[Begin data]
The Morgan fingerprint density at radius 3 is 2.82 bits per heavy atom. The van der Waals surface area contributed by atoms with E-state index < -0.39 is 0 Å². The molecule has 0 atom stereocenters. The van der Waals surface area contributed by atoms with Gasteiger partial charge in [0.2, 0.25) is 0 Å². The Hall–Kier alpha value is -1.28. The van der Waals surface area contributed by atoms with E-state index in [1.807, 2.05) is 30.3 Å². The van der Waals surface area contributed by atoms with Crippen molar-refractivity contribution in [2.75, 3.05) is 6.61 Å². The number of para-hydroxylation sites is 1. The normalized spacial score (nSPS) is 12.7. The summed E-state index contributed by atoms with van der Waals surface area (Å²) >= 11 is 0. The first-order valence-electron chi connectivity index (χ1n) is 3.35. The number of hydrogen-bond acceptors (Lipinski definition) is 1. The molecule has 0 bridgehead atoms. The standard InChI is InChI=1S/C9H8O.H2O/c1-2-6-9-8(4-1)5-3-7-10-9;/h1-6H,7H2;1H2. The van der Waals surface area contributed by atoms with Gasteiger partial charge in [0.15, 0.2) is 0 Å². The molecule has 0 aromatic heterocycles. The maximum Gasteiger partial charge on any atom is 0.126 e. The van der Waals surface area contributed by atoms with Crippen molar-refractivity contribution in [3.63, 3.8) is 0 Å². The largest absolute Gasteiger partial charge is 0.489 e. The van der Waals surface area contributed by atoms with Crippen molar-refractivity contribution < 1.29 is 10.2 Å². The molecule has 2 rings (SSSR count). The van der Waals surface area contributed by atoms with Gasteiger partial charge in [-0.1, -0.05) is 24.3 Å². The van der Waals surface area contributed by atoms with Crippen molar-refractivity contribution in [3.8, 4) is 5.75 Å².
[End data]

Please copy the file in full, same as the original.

The Morgan fingerprint density at radius 3 is 2.82 bits per heavy atom. The van der Waals surface area contributed by atoms with E-state index < -0.39 is 0 Å². The molecule has 0 atom stereocenters. The van der Waals surface area contributed by atoms with Gasteiger partial charge in [0.2, 0.25) is 0 Å². The Hall–Kier alpha value is -1.28. The van der Waals surface area contributed by atoms with E-state index in [1.807, 2.05) is 30.3 Å². The van der Waals surface area contributed by atoms with Crippen molar-refractivity contribution in [2.75, 3.05) is 6.61 Å². The number of para-hydroxylation sites is 1. The normalized spacial score (nSPS) is 12.7. The summed E-state index contributed by atoms with van der Waals surface area (Å²) >= 11 is 0. The first-order valence-electron chi connectivity index (χ1n) is 3.35. The number of hydrogen-bond acceptors (Lipinski definition) is 1. The molecule has 0 bridgehead atoms. The standard InChI is InChI=1S/C9H8O.H2O/c1-2-6-9-8(4-1)5-3-7-10-9;/h1-6H,7H2;1H2. The van der Waals surface area contributed by atoms with Gasteiger partial charge in [0.15, 0.2) is 0 Å². The molecule has 0 aromatic heterocycles. The maximum Gasteiger partial charge on any atom is 0.126 e. The van der Waals surface area contributed by atoms with Crippen molar-refractivity contribution in [3.63, 3.8) is 0 Å². The largest absolute Gasteiger partial charge is 0.489 e. The van der Waals surface area contributed by atoms with Crippen molar-refractivity contribution < 1.29 is 10.2 Å². The molecule has 2 rings (SSSR count). The van der Waals surface area contributed by atoms with Gasteiger partial charge in [-0.1, -0.05) is 24.3 Å². The van der Waals surface area contributed by atoms with Crippen molar-refractivity contribution in [3.8, 4) is 5.75 Å².